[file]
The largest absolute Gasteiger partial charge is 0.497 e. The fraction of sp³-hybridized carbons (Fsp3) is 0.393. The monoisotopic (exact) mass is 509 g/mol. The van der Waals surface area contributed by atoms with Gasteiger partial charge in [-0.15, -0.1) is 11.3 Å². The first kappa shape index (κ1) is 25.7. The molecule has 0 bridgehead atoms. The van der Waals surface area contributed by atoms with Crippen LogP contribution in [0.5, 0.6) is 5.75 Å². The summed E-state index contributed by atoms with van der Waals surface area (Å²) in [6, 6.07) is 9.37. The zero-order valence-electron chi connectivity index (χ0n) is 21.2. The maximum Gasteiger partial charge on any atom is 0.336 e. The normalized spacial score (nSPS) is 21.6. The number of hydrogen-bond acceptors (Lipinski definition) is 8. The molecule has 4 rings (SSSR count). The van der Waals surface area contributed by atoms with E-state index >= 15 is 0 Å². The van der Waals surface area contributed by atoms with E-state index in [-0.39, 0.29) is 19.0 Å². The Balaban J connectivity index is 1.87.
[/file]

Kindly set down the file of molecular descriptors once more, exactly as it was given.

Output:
The largest absolute Gasteiger partial charge is 0.497 e. The fraction of sp³-hybridized carbons (Fsp3) is 0.393. The monoisotopic (exact) mass is 509 g/mol. The van der Waals surface area contributed by atoms with Gasteiger partial charge in [-0.15, -0.1) is 11.3 Å². The first kappa shape index (κ1) is 25.7. The molecule has 0 bridgehead atoms. The van der Waals surface area contributed by atoms with Crippen LogP contribution in [0.5, 0.6) is 5.75 Å². The summed E-state index contributed by atoms with van der Waals surface area (Å²) in [6, 6.07) is 9.37. The zero-order valence-electron chi connectivity index (χ0n) is 21.2. The maximum Gasteiger partial charge on any atom is 0.336 e. The normalized spacial score (nSPS) is 21.6. The number of hydrogen-bond acceptors (Lipinski definition) is 8. The molecule has 4 rings (SSSR count). The van der Waals surface area contributed by atoms with E-state index >= 15 is 0 Å². The van der Waals surface area contributed by atoms with E-state index in [-0.39, 0.29) is 19.0 Å². The Balaban J connectivity index is 1.87.